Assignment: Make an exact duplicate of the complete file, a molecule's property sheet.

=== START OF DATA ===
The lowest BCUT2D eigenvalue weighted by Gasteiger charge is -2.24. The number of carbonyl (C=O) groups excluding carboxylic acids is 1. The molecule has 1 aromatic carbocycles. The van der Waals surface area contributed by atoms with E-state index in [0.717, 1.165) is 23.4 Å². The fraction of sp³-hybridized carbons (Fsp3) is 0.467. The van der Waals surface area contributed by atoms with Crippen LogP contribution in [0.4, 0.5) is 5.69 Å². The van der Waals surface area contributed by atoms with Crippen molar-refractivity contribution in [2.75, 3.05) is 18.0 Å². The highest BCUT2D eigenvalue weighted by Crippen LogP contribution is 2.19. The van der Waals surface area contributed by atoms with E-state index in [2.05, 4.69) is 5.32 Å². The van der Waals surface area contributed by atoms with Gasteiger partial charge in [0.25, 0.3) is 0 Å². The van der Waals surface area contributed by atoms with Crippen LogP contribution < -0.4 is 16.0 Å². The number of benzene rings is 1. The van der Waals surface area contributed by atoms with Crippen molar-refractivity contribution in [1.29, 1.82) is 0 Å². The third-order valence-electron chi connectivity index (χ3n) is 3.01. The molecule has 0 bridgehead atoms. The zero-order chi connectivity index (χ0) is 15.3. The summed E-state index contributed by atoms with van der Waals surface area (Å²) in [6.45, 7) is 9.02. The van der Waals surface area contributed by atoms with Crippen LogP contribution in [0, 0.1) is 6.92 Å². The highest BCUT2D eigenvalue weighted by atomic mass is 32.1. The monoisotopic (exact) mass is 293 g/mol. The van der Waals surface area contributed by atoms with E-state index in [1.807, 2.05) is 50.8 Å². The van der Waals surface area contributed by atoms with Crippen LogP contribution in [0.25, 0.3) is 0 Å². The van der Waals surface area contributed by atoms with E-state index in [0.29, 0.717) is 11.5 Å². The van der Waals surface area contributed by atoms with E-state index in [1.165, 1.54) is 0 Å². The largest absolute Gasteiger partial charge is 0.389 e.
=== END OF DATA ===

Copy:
The lowest BCUT2D eigenvalue weighted by Gasteiger charge is -2.24. The number of carbonyl (C=O) groups excluding carboxylic acids is 1. The molecule has 1 aromatic carbocycles. The van der Waals surface area contributed by atoms with E-state index in [0.717, 1.165) is 23.4 Å². The fraction of sp³-hybridized carbons (Fsp3) is 0.467. The van der Waals surface area contributed by atoms with Crippen LogP contribution in [0.4, 0.5) is 5.69 Å². The van der Waals surface area contributed by atoms with Crippen molar-refractivity contribution in [2.75, 3.05) is 18.0 Å². The highest BCUT2D eigenvalue weighted by Crippen LogP contribution is 2.19. The van der Waals surface area contributed by atoms with E-state index in [2.05, 4.69) is 5.32 Å². The van der Waals surface area contributed by atoms with Gasteiger partial charge in [0.25, 0.3) is 0 Å². The van der Waals surface area contributed by atoms with Crippen LogP contribution < -0.4 is 16.0 Å². The number of benzene rings is 1. The van der Waals surface area contributed by atoms with Crippen molar-refractivity contribution in [1.29, 1.82) is 0 Å². The third-order valence-electron chi connectivity index (χ3n) is 3.01. The molecule has 0 bridgehead atoms. The zero-order chi connectivity index (χ0) is 15.3. The summed E-state index contributed by atoms with van der Waals surface area (Å²) in [6.45, 7) is 9.02. The van der Waals surface area contributed by atoms with Crippen LogP contribution in [0, 0.1) is 6.92 Å². The highest BCUT2D eigenvalue weighted by atomic mass is 32.1. The monoisotopic (exact) mass is 293 g/mol. The van der Waals surface area contributed by atoms with E-state index in [1.807, 2.05) is 50.8 Å². The van der Waals surface area contributed by atoms with Crippen LogP contribution in [0.25, 0.3) is 0 Å². The van der Waals surface area contributed by atoms with E-state index in [0.29, 0.717) is 11.5 Å². The van der Waals surface area contributed by atoms with E-state index in [1.165, 1.54) is 0 Å². The largest absolute Gasteiger partial charge is 0.389 e.